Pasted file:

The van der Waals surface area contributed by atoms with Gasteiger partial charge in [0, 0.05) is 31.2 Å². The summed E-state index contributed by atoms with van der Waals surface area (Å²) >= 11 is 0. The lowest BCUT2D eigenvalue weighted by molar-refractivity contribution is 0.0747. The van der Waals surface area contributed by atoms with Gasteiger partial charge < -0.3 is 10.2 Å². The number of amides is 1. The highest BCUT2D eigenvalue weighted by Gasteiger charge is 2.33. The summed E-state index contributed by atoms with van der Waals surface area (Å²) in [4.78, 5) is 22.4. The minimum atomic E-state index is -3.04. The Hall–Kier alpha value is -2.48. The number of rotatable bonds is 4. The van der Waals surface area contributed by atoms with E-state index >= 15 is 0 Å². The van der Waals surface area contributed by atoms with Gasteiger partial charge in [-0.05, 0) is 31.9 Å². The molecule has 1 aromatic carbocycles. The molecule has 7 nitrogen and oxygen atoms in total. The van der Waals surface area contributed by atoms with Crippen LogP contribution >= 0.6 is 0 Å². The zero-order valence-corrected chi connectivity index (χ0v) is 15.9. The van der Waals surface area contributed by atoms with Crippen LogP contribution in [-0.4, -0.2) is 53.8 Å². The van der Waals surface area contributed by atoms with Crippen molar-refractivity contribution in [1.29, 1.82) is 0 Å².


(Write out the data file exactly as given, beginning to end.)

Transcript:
The van der Waals surface area contributed by atoms with Gasteiger partial charge in [0, 0.05) is 31.2 Å². The summed E-state index contributed by atoms with van der Waals surface area (Å²) >= 11 is 0. The lowest BCUT2D eigenvalue weighted by molar-refractivity contribution is 0.0747. The van der Waals surface area contributed by atoms with Gasteiger partial charge < -0.3 is 10.2 Å². The number of amides is 1. The highest BCUT2D eigenvalue weighted by Gasteiger charge is 2.33. The summed E-state index contributed by atoms with van der Waals surface area (Å²) in [4.78, 5) is 22.4. The minimum atomic E-state index is -3.04. The Hall–Kier alpha value is -2.48. The number of rotatable bonds is 4. The van der Waals surface area contributed by atoms with E-state index >= 15 is 0 Å². The van der Waals surface area contributed by atoms with Gasteiger partial charge in [-0.05, 0) is 31.9 Å². The molecule has 1 aromatic carbocycles. The molecule has 7 nitrogen and oxygen atoms in total. The van der Waals surface area contributed by atoms with Crippen LogP contribution >= 0.6 is 0 Å². The zero-order valence-corrected chi connectivity index (χ0v) is 15.9. The van der Waals surface area contributed by atoms with Crippen LogP contribution in [-0.4, -0.2) is 53.8 Å². The van der Waals surface area contributed by atoms with Crippen molar-refractivity contribution in [1.29, 1.82) is 0 Å².